This week I saw an exhibition of homeless art, stories and poetry that was displayed in shop windows along Carlisle Street, Balaclava and Fitzroy Street, St Kilda in Melbourne. It was both uplifting and heart-wrenching at the same time.
The ‘No fixed address’ community art project is part of National Homeless Persons Week (4-11 Aug 2014) and aims to put human faces to some otherwise anonymous, and often forgotten, members of our community. A map was available from a local cafe to encourage self-guided walking tours.*
I’ll let the works speak for themselves through a selection of excerpts and images.
“Homelessness … does not discriminate regardless of colour or social creed. The most disturbing fact is that amongst the homeless there are a larger number of elderly people and families, such as single women with children, and single fathers, with children” – from the background to ‘Shelter for all’ by Leslie Stanley.
“Have faith and trust in good people and let them speak for you, and you have a voice For if you speak for yourself, you just may talk yourself out of it.” – from Leslie Stanley’s bio.
“I was a man.” – from ‘Untitled’ by Jerry Glebicki.
“I often fantasise on how I would like things to be…” – from ‘There Underneath the Stars’ by Shannondoah Kershaw.
“Where there’s love, there’s a home.” – from ‘What makes a home that I want?’ by Anonymous.
“Bricks and mortar do not make a home. People make a home.” – from ‘Stories of a Yobbo’ by George Beverley.
“I am about to become a grandfather for the first time… Imagine the stories Grandpa Yobbo will tell him, I really can’t express the joy I feel. A year ago I felt no sense of belonging anywhere, Now I live a very contented life.” – from ‘Stories of a Yobbo’ by George Beverley.
“Art calms the beast.” – Anonymous
My favourite poem was ‘Browsing around’ by Craig Prosser (pictured), who is homeless and lives behind St Kilda Public Library:
“I’m a window shopper for houses,
I wander around all day.
I see the trucks and the clouds,
I see good people,
I’m not so bad myself.
I’m really bloody cold though.”
Creativity & homelessness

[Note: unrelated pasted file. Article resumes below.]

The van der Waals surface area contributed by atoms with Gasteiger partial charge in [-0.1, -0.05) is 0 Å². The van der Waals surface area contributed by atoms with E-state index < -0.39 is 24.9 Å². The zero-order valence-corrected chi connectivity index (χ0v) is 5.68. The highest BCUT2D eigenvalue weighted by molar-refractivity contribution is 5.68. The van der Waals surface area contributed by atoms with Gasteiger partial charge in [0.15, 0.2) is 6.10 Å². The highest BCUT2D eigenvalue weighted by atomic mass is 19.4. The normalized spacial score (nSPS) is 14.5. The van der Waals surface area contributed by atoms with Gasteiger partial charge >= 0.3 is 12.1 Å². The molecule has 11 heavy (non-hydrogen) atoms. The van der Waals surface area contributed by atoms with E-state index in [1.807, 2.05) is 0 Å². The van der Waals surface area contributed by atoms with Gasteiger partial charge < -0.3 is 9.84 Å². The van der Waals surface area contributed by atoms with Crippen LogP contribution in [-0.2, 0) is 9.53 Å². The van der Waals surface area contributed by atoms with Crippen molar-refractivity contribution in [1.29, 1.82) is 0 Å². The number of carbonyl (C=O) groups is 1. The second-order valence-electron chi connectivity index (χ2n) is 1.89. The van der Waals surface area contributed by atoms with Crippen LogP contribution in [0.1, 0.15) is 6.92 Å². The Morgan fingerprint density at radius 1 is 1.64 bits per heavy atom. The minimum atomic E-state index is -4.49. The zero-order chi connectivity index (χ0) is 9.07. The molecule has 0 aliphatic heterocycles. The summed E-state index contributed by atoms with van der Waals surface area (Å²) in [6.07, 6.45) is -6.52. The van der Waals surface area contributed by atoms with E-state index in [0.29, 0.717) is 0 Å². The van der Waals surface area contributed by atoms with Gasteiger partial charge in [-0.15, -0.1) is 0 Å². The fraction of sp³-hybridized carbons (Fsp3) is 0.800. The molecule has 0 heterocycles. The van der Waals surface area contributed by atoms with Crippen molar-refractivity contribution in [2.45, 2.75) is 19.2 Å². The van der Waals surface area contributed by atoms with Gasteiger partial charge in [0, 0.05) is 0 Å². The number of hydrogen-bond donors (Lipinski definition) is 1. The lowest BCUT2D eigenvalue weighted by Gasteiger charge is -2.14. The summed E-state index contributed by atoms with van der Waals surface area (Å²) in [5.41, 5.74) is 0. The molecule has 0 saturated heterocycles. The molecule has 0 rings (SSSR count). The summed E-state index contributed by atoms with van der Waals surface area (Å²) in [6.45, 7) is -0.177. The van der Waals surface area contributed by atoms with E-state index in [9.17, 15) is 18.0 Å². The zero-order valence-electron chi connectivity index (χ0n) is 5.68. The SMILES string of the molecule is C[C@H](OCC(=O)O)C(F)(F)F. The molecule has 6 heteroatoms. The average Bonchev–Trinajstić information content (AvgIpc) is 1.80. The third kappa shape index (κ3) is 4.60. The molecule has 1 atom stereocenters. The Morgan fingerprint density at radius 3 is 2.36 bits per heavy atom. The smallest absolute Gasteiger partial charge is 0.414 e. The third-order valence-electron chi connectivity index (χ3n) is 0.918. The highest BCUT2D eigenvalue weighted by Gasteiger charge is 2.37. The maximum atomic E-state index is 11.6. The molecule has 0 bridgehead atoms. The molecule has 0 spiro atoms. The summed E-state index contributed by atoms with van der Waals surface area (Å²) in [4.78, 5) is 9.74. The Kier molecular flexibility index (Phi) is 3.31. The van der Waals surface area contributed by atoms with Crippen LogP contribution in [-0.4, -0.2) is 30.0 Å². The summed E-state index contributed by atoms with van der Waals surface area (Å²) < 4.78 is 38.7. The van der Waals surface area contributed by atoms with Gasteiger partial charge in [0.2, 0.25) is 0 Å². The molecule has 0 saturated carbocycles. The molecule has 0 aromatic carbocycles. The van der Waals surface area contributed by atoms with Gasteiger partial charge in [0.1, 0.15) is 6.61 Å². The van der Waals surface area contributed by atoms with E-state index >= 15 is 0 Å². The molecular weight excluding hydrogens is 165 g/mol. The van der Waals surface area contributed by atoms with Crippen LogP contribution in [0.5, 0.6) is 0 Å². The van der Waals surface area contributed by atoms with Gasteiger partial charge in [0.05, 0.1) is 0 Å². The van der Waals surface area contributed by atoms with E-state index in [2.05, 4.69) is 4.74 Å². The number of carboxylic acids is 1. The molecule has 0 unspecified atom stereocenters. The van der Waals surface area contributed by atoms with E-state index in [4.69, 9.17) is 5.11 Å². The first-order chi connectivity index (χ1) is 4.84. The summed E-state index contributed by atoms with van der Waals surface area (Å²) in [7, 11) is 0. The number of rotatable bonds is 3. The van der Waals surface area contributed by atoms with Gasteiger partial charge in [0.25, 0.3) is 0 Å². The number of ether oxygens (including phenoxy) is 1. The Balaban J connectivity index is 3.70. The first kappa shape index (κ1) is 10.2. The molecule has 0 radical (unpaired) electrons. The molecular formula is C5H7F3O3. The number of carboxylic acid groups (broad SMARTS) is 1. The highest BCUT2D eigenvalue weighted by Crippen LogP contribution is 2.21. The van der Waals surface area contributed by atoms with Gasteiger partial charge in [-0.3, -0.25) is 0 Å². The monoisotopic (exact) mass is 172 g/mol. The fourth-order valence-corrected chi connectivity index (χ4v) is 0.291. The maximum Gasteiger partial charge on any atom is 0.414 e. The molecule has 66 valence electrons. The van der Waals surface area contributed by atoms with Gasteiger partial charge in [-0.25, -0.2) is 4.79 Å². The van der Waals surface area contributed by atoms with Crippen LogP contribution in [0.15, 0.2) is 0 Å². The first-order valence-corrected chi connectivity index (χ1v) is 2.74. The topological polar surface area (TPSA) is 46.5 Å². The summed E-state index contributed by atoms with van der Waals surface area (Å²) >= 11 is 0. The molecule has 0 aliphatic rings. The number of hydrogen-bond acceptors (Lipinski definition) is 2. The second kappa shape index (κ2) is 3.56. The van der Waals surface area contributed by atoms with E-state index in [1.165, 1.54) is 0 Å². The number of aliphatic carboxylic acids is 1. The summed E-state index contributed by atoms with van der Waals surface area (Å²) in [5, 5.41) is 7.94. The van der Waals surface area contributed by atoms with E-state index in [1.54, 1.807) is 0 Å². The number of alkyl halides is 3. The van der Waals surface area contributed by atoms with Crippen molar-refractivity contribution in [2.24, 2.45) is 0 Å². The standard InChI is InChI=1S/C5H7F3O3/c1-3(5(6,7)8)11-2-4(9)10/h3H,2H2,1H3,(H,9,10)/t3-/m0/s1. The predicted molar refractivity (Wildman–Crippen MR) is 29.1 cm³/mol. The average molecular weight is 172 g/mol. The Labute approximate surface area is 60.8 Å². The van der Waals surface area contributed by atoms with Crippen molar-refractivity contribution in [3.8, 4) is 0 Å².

This exhibition will probably come as no surprise to readers of street papers like The Big Issue that often include a section for artwork, poems and stories done by their vendors and other people who are homeless, marginalised or disadvantaged.**
Many other community arts programs have also set out to give a voice and face to homeless people around the world, including one run by the Royal Academy in London!
The next step requires more of us to take notice and listen.
To this end, a New York artist has turned homeless people’s signs into a short video (here) – but not everyone agrees that this is ethical or desirable.
A few of the signs suggest that their authors have managed to keep their sense of humour at least:
‘My mum told me to wait here. That was 10 years ago.’
* ‘No fixed address’ is a collaboration between the Inner South Rooming House Network, the local community, community artist Katie Lockett. It was supported by the City of Port Phillip through a community grants program.
A community artist visited local rooming houses, specialist homeless services and Supported Residential Service facilities and talked with locals around St Kilda to find people who had encountered homelessness and were willing to share their stories. These were then turned into posters and displays with the help of designers, Jessica Wood and Verity Kimpton.
For more information about the project, see here.
** For more about street papers, see here. There are apparently 122 street papers published across 41 countries. They are sold by 14,000 homeless vendors and read by over 6 million people.
Sources: (Accessed 8 Aug 2014)
- ‘Is It Ethical to Collect Homeless People’s Signs as Art?‘ by Amy Crawford at the Smithsonian Institute (published March 2024)
- ‘The art club for homeless people under the Royal Academy’s roof‘ by Juliet Rix at The Guardian (published 5 Aug 2014)
Photo credits – Pip Marks (2014)